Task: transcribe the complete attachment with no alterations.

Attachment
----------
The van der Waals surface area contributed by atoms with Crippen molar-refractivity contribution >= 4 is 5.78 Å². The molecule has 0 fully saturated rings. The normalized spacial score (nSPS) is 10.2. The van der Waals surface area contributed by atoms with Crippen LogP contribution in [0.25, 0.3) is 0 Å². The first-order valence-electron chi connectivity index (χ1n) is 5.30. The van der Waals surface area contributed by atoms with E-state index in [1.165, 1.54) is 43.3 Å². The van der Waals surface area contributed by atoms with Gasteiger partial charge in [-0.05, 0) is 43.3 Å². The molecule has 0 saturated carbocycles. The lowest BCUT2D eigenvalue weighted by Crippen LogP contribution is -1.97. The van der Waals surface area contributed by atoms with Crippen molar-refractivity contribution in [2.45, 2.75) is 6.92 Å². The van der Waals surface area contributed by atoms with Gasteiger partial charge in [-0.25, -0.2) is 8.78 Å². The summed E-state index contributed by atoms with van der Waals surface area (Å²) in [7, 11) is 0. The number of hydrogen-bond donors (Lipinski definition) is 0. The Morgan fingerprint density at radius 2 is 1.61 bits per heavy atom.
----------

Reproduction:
The van der Waals surface area contributed by atoms with Crippen molar-refractivity contribution >= 4 is 5.78 Å². The molecule has 0 fully saturated rings. The normalized spacial score (nSPS) is 10.2. The van der Waals surface area contributed by atoms with Crippen LogP contribution in [0.25, 0.3) is 0 Å². The first-order valence-electron chi connectivity index (χ1n) is 5.30. The van der Waals surface area contributed by atoms with E-state index in [1.165, 1.54) is 43.3 Å². The van der Waals surface area contributed by atoms with Gasteiger partial charge in [-0.05, 0) is 43.3 Å². The molecule has 0 saturated carbocycles. The lowest BCUT2D eigenvalue weighted by Crippen LogP contribution is -1.97. The van der Waals surface area contributed by atoms with Crippen molar-refractivity contribution in [2.45, 2.75) is 6.92 Å². The van der Waals surface area contributed by atoms with Gasteiger partial charge in [-0.25, -0.2) is 8.78 Å². The summed E-state index contributed by atoms with van der Waals surface area (Å²) in [7, 11) is 0. The number of hydrogen-bond donors (Lipinski definition) is 0. The Morgan fingerprint density at radius 2 is 1.61 bits per heavy atom.